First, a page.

George Carpenter holds an MSC degree in limnology and a Ph.D. in Fisheries and Wildlife, and his love for the natural world is clear in this report. George and his wife, Trudy, live in Cherry Home subdivision, north of the village of Northport on Grand Traverse Bay, with their two dogs, Franny and Cricket.
"Notes From The Nature Channel"
by George Carpenter
Franny says that spring definitely has sprung but slow enough that we have been able to handle the water. Thanks to the warmer temperatures and recent rain, snow is gone except for a few remnant drifts on north sides of shaded hills. There are also scattered patches in the woods where the ground is still mostly frozen and all of the cedar tangle wetland is flooded, quite deeply in spots. Runoff from the ponds and in the few ditches is heavy and water table drainage to the coastal wetlands is extensive with considerable flooding along the shore. The spring peepers are happily installed in the coastal wetlands and singing/howling through the night (depending on your view - we like them). Tree frogs, eastern toads and salamanders will come later.
Most of the birds are back although female cowbirds, red winged blackbirds, starlings, and common grackles have not put in an appearance yet. Guess the female is the smarter gender. Some dates: killdeer arrived on 4/4, cowbird males 4/7, song sparrows 4/7 - the previous "Notes" [George's reports appear regularly on the Cherry Home website] announced other arrivals. Sandhill cranes have been voicing overhead since 4/2 but have quieted lately. The big news is pairings - all of the woodpeckers (pileated, red bellied, downy and hairy) are firmly paired as are Canada geese and mallards. Bufflehead, common and hooded mergansers, and goldeneye are pairing as well although there are some unspoken for if anyone is interested.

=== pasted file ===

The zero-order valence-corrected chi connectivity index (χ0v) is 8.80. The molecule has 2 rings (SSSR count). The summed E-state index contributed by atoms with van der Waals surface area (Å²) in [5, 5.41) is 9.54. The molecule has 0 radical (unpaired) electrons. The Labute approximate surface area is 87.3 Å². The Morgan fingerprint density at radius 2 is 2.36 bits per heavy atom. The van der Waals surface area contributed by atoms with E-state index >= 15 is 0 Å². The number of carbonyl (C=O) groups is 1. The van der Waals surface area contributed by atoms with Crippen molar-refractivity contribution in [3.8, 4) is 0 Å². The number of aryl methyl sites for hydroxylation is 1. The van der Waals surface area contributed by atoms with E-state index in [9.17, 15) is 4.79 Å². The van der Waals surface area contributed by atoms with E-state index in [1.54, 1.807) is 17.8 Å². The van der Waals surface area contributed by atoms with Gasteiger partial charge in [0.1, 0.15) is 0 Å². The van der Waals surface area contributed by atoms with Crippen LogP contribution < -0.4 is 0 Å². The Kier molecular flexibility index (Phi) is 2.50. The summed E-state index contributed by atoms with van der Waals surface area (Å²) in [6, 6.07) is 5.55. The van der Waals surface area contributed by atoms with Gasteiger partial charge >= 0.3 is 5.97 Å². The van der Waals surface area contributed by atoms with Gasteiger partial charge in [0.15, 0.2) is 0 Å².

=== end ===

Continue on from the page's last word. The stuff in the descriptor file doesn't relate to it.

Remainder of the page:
Beach grass is greening and deer have been seen digging up the roots. No deer are showing stress or foal swelling yet although a couple are known to have been caught this winter by coyotes. For the first time in two years a fox has been heard barking and tracks were seen in a recent light snow. Hope they're on their way back.
Burdock leaves are emerging as is reed canary grass. That's pretty much it although roadside grass is showing. Trembling aspen buds are swelling but the red maple isn't showing yet, will soon though.
No wood ducks have been seen yet but the barred owl is finally calling in the woods. The bear did not make an appearance last fall and still hasn't this spring. Cricket informs me that pileated woodpeckers drill their own holes and will drill a new one if a second brood is contemplated. Red heads and hairy woodpeckers will drill their own nests or use existing cavities but most other birds like downsides, nuthatches, and chickadees prefer someone else do the work.
We saw a single red headed woodpecker last year and wonder whether we might see more this year. The story has it that the next few years might see an upswing in woodpeckers due to the emerald ash borer getting stronger in our area. Dead or dying ash trees are common in the lower County and there are infected trees in Leelanau State Park, possibly hundreds. The bad news is two trees have been seen in Cherry Home Shores and more are expected. The short term prognosis (5 - 10 years) is that the ash will be eradicated but another host has not been identified yet so maybe seedlings can pull a comeback. Keep hoping and get out there, Mosquitos are still a month away!
Thank you, George! I'll add to your report that we spotted a pair of common mergansers on Shalda Creek yesterday. It took me way too long to identify them, but a camera with zoom and a couple of wildlife guides finally paid off. - pj